Merida and Elinor basically flee the ruins of the lâu đài in a dead panic, and Merida rides on her mother’s back, like she would ride Angus. They finally crash land in the middle of that weird vòng tròn of Stonehenge-like stones. There Merida tells Elinor that they have to go trang chủ and mend the tapestry-- hoặc Elinor will become a real chịu, gấu through-and-through.
So Merida and Elinor slip back into the house, but they can’t go far, because the passage leading to the bedrooms, involves going through the ngôi vua, ngai vàng room, first. The ngôi vua, ngai vàng room is full of the clans and the chieftains who are all fighting one another, because they have been cooped up, and humiliated bởi the wedding being postponed. Fergus is no match for calming them down, and is fighting them! Tables have been overturned to make makeshift barricades. The place is a total wreck.
Merida and Elinor have no choice. Elinor mimes to Merida that Merida will have to do ALL the talking, as she, Elinor, is a bear. Merida groans…. Yes, this spell. It is biting Merida in her behind. Merida should not have been so reckless and “so sure of her own righteousness.”
So Merida grits her teeth and walks into the ngôi vua, ngai vàng room, directly into the midst of the fray. Fergus is surprised to see her, and the clan chieftains corner Merida in the middle of the room, spouting their complaints. Merida yells, “SHUT IT!” The clans stop fighting each other and gape at Merida. Meanwhile, Elinor slips in behind her and begins inching toward the exit stairs leading to the bedrooms.
Merida has to buy her mother some time. So Merida launches into the story of the Mất tích prince. The clan chieftains begin to roll their eyes, but Merida declares that this is not just a legend anymore! It’s a truth. Merida says that she sees now how one selfish decision can impact a whole kingdom. Merida reminds the clans of the battles they fought in, together, which united them as a people. Then there is thêm cheering and less dissent among the crowd.
After this speech, Merida begins admitting that she was soooo selfish. Merida explains that she has decided on the matter of her betrothal. But Elinor frantically waves at her in the background and mimes to her the words that she needs to say. Merida says that she is going to break tradition. Elinor tells the clan chieftains though Merida that they all should be free to “write their own stories,” and not be tethered bởi old traditions. Elinor says that Merida should be free to find tình yêu on her own timetable.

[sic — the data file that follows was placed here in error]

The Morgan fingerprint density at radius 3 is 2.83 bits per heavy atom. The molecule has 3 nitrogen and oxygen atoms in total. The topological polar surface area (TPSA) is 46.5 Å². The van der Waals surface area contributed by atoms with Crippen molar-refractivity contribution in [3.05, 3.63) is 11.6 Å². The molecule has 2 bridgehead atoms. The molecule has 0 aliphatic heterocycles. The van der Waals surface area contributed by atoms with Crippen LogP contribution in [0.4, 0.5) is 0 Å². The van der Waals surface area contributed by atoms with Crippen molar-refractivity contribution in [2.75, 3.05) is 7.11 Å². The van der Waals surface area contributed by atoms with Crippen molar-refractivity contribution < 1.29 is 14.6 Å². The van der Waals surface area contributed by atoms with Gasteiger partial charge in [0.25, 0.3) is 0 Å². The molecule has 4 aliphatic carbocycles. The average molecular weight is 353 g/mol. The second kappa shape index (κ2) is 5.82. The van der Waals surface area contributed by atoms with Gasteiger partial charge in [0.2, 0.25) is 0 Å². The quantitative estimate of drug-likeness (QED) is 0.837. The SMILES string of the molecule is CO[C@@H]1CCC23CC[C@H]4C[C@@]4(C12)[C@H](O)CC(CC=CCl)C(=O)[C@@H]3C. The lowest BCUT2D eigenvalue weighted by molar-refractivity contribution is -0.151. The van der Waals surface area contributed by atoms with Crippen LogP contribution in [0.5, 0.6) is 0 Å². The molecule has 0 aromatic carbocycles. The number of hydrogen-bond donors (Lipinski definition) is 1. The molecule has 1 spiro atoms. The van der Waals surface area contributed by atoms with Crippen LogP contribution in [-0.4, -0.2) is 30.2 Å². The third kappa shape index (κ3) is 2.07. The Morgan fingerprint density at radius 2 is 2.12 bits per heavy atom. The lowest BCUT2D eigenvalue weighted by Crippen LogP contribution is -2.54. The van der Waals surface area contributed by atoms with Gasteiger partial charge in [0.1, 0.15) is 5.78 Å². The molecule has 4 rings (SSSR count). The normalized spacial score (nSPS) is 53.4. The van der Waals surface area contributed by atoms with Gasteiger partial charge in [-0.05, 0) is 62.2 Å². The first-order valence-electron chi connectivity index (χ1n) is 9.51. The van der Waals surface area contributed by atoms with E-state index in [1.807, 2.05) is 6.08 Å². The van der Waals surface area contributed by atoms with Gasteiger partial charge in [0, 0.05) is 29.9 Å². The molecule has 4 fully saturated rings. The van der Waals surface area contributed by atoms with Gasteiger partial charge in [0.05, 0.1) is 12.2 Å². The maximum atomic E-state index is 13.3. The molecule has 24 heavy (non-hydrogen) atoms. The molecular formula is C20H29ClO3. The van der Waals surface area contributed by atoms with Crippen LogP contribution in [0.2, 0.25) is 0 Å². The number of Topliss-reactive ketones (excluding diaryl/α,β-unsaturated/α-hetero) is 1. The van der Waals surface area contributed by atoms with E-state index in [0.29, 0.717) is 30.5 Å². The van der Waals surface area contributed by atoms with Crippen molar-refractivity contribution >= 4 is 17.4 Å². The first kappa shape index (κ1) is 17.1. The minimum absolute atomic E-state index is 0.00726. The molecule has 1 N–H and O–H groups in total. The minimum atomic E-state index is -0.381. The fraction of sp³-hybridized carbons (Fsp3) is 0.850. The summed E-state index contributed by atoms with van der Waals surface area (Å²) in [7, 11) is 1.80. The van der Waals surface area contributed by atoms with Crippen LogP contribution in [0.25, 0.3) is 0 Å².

This is not immediately acceptable to the older generation, but the clan chieftains’ sons all tình yêu this idea! They thought this whole process of a betrothal and a marriage to someone they didn’t love, was annoying as hell after all. The chieftains finally come round, and Merida suggests that they all bánh mì nướng each other and the new tradition. The men are only too eager to drink and be merry. They vacate the ngôi vua, ngai vàng room for the cellar, and leave Merida and Elinor alone again. For once, Elinor has cause to be truly proud of Merida.
Mother and daughter find the tapestry in the room where it was left. Merida begins frantically searching the premises for a needle and thread. During this time, Elinor begins losing her human consciousness again. So time is ticking down…. And, to add to the pressure on Merida, Fergus has come back upstairs from the cellar to tell Elinor about the wonderful speech Merida made. But Fergus finds Elinor’s room a total wreck and her áo choàng torn in two. He assumes the worst, and starts banging on doors all the way down the length of the hall.